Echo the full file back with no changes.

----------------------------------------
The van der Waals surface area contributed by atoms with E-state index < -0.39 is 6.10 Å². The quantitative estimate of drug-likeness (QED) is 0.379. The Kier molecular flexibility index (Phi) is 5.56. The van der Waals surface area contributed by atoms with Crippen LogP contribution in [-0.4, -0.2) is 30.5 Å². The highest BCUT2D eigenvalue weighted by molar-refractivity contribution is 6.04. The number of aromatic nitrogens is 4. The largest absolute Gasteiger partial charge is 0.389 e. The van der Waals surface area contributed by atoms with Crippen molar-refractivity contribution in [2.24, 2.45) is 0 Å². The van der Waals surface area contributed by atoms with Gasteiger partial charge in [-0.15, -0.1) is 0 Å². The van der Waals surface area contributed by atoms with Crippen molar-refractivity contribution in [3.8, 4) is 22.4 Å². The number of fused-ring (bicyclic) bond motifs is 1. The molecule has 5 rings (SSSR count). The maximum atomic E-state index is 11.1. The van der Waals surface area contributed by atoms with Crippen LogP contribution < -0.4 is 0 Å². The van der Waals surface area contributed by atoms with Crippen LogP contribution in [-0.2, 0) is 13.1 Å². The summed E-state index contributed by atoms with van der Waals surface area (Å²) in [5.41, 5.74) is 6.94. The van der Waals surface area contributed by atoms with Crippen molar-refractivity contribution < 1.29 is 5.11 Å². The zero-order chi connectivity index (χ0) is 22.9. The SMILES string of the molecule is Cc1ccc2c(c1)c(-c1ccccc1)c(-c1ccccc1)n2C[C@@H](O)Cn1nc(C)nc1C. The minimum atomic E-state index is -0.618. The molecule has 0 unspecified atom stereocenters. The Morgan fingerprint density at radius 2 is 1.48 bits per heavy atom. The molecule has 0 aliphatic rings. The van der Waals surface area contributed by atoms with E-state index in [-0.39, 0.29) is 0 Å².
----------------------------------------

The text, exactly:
The van der Waals surface area contributed by atoms with E-state index < -0.39 is 6.10 Å². The quantitative estimate of drug-likeness (QED) is 0.379. The Kier molecular flexibility index (Phi) is 5.56. The van der Waals surface area contributed by atoms with Crippen LogP contribution in [-0.4, -0.2) is 30.5 Å². The highest BCUT2D eigenvalue weighted by molar-refractivity contribution is 6.04. The number of aromatic nitrogens is 4. The largest absolute Gasteiger partial charge is 0.389 e. The van der Waals surface area contributed by atoms with Crippen molar-refractivity contribution in [2.24, 2.45) is 0 Å². The van der Waals surface area contributed by atoms with Gasteiger partial charge in [-0.15, -0.1) is 0 Å². The van der Waals surface area contributed by atoms with Crippen molar-refractivity contribution in [3.8, 4) is 22.4 Å². The number of fused-ring (bicyclic) bond motifs is 1. The molecule has 5 rings (SSSR count). The maximum atomic E-state index is 11.1. The van der Waals surface area contributed by atoms with Crippen LogP contribution < -0.4 is 0 Å². The van der Waals surface area contributed by atoms with Crippen LogP contribution in [-0.2, 0) is 13.1 Å². The summed E-state index contributed by atoms with van der Waals surface area (Å²) in [5.41, 5.74) is 6.94. The van der Waals surface area contributed by atoms with Crippen molar-refractivity contribution < 1.29 is 5.11 Å². The zero-order chi connectivity index (χ0) is 22.9. The SMILES string of the molecule is Cc1ccc2c(c1)c(-c1ccccc1)c(-c1ccccc1)n2C[C@@H](O)Cn1nc(C)nc1C. The minimum atomic E-state index is -0.618. The molecule has 0 unspecified atom stereocenters. The Morgan fingerprint density at radius 2 is 1.48 bits per heavy atom. The molecule has 0 aliphatic rings. The van der Waals surface area contributed by atoms with E-state index in [-0.39, 0.29) is 0 Å².